Meet Dr. Fatima Cardoso, principal investigator of the International Male Breast Cancer Programme
Are you often confronted with male breast cancer patients in your daily clinical practice?
I would not say “often” because male breast cancer is actually a very rare disease. It represents about 1 % of all breast cancer cases and less than 1 % of all male cancers. However, I have always been concerned and interested by this rare disease and, since there are only a few experts in this field, colleagues often refer to me when they have male patients.
Do you see that men react very differently to the diagnosis, compared to women affected by the same disease?
Part of the reaction is of course similar for women and men. Cancer diagnosis is scary for everyone, and patients very often feel lost.
Additionally, men affected by breast cancer have to carry the burden of a rare disease, and a disease with a “female connotation”. Men often do not realize that they also can be affected by this disease and they are shocked when they hear the words “breast cancer”.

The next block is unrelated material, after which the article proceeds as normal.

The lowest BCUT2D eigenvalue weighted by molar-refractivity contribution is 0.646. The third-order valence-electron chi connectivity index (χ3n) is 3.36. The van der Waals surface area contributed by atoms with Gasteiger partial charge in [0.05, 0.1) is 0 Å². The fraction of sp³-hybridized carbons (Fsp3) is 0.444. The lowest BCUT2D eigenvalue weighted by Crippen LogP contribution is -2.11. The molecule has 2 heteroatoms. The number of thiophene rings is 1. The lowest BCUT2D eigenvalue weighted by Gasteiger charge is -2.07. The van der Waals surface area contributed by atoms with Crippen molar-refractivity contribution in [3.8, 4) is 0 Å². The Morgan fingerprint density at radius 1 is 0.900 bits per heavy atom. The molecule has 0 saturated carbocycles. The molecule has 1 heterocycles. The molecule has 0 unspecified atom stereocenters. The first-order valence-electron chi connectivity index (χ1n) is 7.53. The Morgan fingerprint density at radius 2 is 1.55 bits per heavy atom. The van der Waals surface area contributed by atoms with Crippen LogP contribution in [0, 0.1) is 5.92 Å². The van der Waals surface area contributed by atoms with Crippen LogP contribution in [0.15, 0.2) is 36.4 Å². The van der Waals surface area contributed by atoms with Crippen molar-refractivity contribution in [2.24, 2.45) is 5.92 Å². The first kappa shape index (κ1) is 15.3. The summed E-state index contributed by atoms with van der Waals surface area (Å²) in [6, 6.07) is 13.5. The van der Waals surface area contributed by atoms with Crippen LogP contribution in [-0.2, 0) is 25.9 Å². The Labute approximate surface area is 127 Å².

After the diagnosis, male patients have mixed reactions: some of them try to understand the disease and want to know more, whereas others prefer to hide it and do not feel at ease telling friends or family. In both cases, however, men often suffer additional stress when they learn from their doctor that little is known about the disease and that they will be treated like their female counterparts until we are able to better understand the disease and find a therapy tailored specifically to them.
What prompted you to set up the male breast cancer programme?
Up to now we do not know how to treat men affected by breast cancer; we extrapolate from the therapies given to women affected by the same disease. This has to change. The scientific community has to tackle that issue and awareness should be raised among scientists, but also among the advocacy world.
When I decided to start this project I faced huge difficulties to find support in the first years. No cooperative group was interested. Dr. Giordano was also very interested in this issue, so we joined our efforts and proposed the project to the BIG-NABCG collaboration. Under the auspices of BIG-NABCG, a working group made of European and American experts was created to set up the research programme.